It’s the addition of Owen that really turned me off of this story. He felt random; one dimensional and just didn’t quite fit in the narrative, other than to create imaginary contention in the Murphy’s story. It seemed unnecessary when there is so much potential for conflict and crisis within their real life circle of friends. It’s been well documented that Ernest Hemmingway, F. Scott Fitzgerald both had crushes on Sara and Picasso was so enamored by her that he painted at least half a dozen paintings of her. Gerald had his share of admirers, as well, including men; I’m sure, as Gerald’s homosexuality (which from what I understand is only speculated, for the most part, in real life) is the arching plot of this story.

I also found the novel a bit disjointed and busy. There were too many historical references, spanning a long timeline, along with too many supporting characters and Inconsequential details about them that didn’t seem to have anything to do with the story.

Overall, I was looking for a novel that would, even from a fictional perspective, help me connect to the Murphy’s and understand more about what made this couple so inspiring to the people they spent time with. However, the fabricated interloper, choppy timeline, and too many supporting characters that didn’t really help drive their story left me wanting.

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What I Read – The Stranger (Just One Night, Part 1)

I didn’t read 50 Shades of Grey and I don’t intend to. It’s not the genre I have an issue with though. From what I’ve heard, it’s actually a poorly written book with a weak plot. I admit, I was mildly curious when the book was at a fever pitch. Then, I watched this clip of Gilbert Godfried reading a passage:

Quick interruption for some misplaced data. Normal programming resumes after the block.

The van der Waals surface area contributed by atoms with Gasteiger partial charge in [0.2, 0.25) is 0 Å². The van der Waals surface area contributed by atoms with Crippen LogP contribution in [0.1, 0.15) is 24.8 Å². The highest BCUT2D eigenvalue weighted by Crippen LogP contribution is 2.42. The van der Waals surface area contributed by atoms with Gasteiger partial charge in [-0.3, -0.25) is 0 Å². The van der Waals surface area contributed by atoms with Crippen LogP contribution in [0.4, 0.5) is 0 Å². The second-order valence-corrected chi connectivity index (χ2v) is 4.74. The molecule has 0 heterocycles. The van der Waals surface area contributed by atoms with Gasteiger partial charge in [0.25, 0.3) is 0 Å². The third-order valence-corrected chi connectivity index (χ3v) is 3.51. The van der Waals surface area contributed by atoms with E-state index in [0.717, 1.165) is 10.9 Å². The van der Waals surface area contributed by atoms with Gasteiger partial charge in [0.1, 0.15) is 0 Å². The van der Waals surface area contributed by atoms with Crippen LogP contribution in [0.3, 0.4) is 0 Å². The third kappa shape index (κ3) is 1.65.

http://youtu.be/5K1RcKJVbHA

That, combined with a series of articles and critiques about it, I was able to confirm it really wasn’t for me.

I think this erotica trend in literature is great though. I know there’s always been dirty prose and pornography out there for women, but never before has it been so accessible and acceptable. Men have always cornered the market on smut, and it’s great to see us finally getting our share. Chalk one up for equality! Plus, anything that gets people reading these days is a plus.

Still, this genre really isn’t my cup of tea. However, when one of my favourtite author released an erotic fiction novel, I had to check it out.

You guys, this was…hot.

*fans self*

I was expecting something cheesy, melodramatic, and rife with gratuitus sex. Instead, I was pleasantly surprised to read an engaging and thought provoking story with multi-dimentional characters. As well, her approach to writing about the sexy times (and there are a lot in this very short novel) is elegant and tasteful (for example, she doesn’t refer to it as the sexy times), while still maintaining the salacius nature. It was descriptive without being overly vulgar.

The story ends with a major cliffhanger, but It’s part of a trilogy, and the next installment is scheduled to be released on March 18.

I’ve already pre-ordred my copy and cleared my schedule for that day.